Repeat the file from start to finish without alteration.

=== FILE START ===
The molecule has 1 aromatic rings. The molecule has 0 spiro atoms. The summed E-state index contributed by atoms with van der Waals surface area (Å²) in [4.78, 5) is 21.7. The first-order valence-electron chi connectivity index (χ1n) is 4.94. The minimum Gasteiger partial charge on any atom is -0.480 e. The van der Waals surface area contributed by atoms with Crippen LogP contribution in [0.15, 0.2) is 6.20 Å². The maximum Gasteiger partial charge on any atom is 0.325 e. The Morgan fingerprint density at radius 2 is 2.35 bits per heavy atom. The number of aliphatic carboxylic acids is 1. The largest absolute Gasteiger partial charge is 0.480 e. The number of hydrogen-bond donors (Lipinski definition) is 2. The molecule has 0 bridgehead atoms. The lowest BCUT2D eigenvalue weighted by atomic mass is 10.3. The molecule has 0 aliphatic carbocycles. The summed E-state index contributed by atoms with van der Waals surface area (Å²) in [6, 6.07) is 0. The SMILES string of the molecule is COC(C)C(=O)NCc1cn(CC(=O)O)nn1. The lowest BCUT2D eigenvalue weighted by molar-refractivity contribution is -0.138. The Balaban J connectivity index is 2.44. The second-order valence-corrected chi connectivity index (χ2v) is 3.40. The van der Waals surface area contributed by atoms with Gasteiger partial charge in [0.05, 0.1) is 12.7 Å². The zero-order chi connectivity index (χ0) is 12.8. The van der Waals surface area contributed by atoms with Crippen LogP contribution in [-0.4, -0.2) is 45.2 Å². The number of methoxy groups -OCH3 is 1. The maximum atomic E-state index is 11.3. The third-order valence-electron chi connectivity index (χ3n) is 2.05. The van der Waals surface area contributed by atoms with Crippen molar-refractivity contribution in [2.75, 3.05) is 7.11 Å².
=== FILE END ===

The molecule has 1 aromatic rings. The molecule has 0 spiro atoms. The summed E-state index contributed by atoms with van der Waals surface area (Å²) in [4.78, 5) is 21.7. The first-order valence-electron chi connectivity index (χ1n) is 4.94. The minimum Gasteiger partial charge on any atom is -0.480 e. The van der Waals surface area contributed by atoms with Crippen LogP contribution in [0.15, 0.2) is 6.20 Å². The maximum Gasteiger partial charge on any atom is 0.325 e. The Morgan fingerprint density at radius 2 is 2.35 bits per heavy atom. The number of aliphatic carboxylic acids is 1. The largest absolute Gasteiger partial charge is 0.480 e. The number of hydrogen-bond donors (Lipinski definition) is 2. The molecule has 0 bridgehead atoms. The lowest BCUT2D eigenvalue weighted by atomic mass is 10.3. The molecule has 0 aliphatic carbocycles. The summed E-state index contributed by atoms with van der Waals surface area (Å²) in [6, 6.07) is 0. The SMILES string of the molecule is COC(C)C(=O)NCc1cn(CC(=O)O)nn1. The lowest BCUT2D eigenvalue weighted by molar-refractivity contribution is -0.138. The Balaban J connectivity index is 2.44. The second-order valence-corrected chi connectivity index (χ2v) is 3.40. The van der Waals surface area contributed by atoms with Gasteiger partial charge in [0.05, 0.1) is 12.7 Å². The zero-order chi connectivity index (χ0) is 12.8. The van der Waals surface area contributed by atoms with Crippen LogP contribution in [-0.4, -0.2) is 45.2 Å². The number of methoxy groups -OCH3 is 1. The maximum atomic E-state index is 11.3. The third-order valence-electron chi connectivity index (χ3n) is 2.05. The van der Waals surface area contributed by atoms with Crippen molar-refractivity contribution in [2.75, 3.05) is 7.11 Å².